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Cuneiformist
The Imperfectionist

USA
4954 Posts

Posted - 09/13/2006 :  15:28:29   [Permalink]  Show Profile Send Cuneiformist a Private Message
quote:
Originally posted by Michael Mozina

FYI Cune, I would like to point out that I found the second paper you sent me quite interesting compared to anything I've read from Guth.

Question: have you read anything in a peer-reviewed journal from Guth?
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Dr. Mabuse
Septic Fiend

Sweden
9666 Posts

Posted - 09/13/2006 :  15:49:38   [Permalink]  Show Profile  Send Dr. Mabuse an ICQ Message Send Dr. Mabuse a Private Message
quote:
Originally posted by Michael Mozina

Show me a 'monopole' particle Cune.


Now, that was funny!
You have a twisted sense of hunour, Michael.

Dr. Mabuse - "When the going gets tough, the tough get Duct-tape..."
Dr. Mabuse whisper.mp3

"Equivocation is not just a job, for a creationist it's a way of life..." Dr. Mabuse

Support American Troops in Iraq:
Send them unarmed civilians for target practice..
Collateralmurder.
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Cuneiformist
The Imperfectionist

USA
4954 Posts

Posted - 09/13/2006 :  16:19:01   [Permalink]  Show Profile Send Cuneiformist a Private Message
quote:
Originally posted by Michael Mozina

Show me a 'monopole' particle Cune.

You can read about them here. Your argument, of course, is that since monopoles are hypothetical-- that is, they haven't been demonstrated as fact-- then Guth was making things up. But of course, Guth was really concerned with the fact that since various theories were suggesting that we should have lots of monopoles, we should see them, yet we don't. If not, why? A solution was inflation-- which happened to address other problems.

This brings me to my next point. You wrote:
quote:
I'm completely confused by your fascination and his fascination with an "inflating" universe in the first place. I see no "great" advantage to that idea over any other idea, and I see a number of problems with it, starting with a field that never decreases with exponentially increasing volume.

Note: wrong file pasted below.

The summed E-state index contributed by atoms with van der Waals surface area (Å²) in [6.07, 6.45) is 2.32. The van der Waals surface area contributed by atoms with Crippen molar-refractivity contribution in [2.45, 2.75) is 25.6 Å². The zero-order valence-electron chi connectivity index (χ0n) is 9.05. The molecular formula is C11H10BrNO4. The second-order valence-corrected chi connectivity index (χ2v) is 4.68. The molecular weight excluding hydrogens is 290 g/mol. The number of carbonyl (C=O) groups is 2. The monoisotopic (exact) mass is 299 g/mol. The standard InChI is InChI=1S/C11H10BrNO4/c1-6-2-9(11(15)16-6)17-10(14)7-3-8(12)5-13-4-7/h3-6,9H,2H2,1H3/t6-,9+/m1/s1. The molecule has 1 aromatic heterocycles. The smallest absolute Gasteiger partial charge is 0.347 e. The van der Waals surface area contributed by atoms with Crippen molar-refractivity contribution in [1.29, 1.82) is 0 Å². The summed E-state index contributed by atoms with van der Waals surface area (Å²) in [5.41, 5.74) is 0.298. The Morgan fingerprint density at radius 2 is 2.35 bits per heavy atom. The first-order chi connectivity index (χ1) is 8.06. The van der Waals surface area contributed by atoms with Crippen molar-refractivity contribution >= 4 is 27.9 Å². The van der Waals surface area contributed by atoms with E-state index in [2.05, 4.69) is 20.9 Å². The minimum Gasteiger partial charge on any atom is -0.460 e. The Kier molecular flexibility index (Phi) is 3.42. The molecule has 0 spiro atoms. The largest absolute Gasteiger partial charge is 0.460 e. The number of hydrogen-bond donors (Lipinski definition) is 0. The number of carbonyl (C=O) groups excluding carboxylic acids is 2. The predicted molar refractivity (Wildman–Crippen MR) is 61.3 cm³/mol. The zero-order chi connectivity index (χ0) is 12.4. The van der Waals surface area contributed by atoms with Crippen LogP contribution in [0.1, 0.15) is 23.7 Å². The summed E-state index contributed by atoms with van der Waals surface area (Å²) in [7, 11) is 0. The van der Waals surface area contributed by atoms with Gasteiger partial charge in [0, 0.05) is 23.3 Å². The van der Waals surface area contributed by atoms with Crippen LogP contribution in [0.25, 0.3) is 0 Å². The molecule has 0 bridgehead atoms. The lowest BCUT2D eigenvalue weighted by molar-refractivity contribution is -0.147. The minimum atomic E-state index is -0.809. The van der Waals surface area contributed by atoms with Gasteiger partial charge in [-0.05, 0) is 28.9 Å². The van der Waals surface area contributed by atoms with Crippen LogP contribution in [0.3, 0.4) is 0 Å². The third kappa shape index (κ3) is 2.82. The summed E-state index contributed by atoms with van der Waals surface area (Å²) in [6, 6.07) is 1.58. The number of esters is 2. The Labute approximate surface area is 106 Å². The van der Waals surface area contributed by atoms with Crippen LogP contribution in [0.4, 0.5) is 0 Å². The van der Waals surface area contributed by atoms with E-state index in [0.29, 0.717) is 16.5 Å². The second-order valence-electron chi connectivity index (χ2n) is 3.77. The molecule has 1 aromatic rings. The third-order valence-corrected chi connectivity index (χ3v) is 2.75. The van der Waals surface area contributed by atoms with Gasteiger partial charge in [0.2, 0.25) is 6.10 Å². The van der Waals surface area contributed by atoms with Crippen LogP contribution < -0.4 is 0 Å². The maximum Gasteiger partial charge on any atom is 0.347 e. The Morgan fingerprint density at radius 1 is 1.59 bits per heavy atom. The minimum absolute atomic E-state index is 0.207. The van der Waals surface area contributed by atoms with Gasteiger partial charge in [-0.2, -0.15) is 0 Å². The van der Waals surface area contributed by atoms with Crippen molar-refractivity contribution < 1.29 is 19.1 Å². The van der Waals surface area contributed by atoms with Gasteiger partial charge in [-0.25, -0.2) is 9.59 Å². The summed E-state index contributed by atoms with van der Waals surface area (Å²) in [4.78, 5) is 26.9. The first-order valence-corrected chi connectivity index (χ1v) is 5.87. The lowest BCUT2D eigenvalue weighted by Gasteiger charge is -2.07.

Oh-- that solves it, I guess. Since you personally can't see how the idea of inflation solves things, then it must not solve much. Perhaps you could send an email to the majority of cosmological scientists and astrophysisits and let them know?

(also, since you dodged forgot to answer-- do scalar fields have density?)

Anyhow, I thought I'd address your comment:
quote:
I don't find a static universe idea, or an expanding plasma cosmology model that difficult to imagine. You (and other students) should not either. That's my point in a nutshell.
This is too rich. First-- and once I defend my diss in a few days I swear I'll open a new thread so the iron sun debate can wage on-- you Big Slam theory explains nothing. That you can happily brush aside inconvenient evidence for why the Big Bang is compelling isn't my problem. However, your blankey assertaion that I "should" blidly accept whatever half-cocked idea you want to throw at me because you have no trouble imagining it is a bit insulting.

And finally, your new crusade:
quote:
If however the *industry* wishes to claim this is the only 'cosmology' we should teach in the classroom, then I start to get "testy".
I am sorry but I simply cannot side with this. As Dave has noted, the amount of time and research that has gone into the BB is been tremendous. And, your objections aside (no, really), it is a pretty robust theory. It would be utterly useless to take precious class time and discuss half-cocked ideas with virtually no following within the field.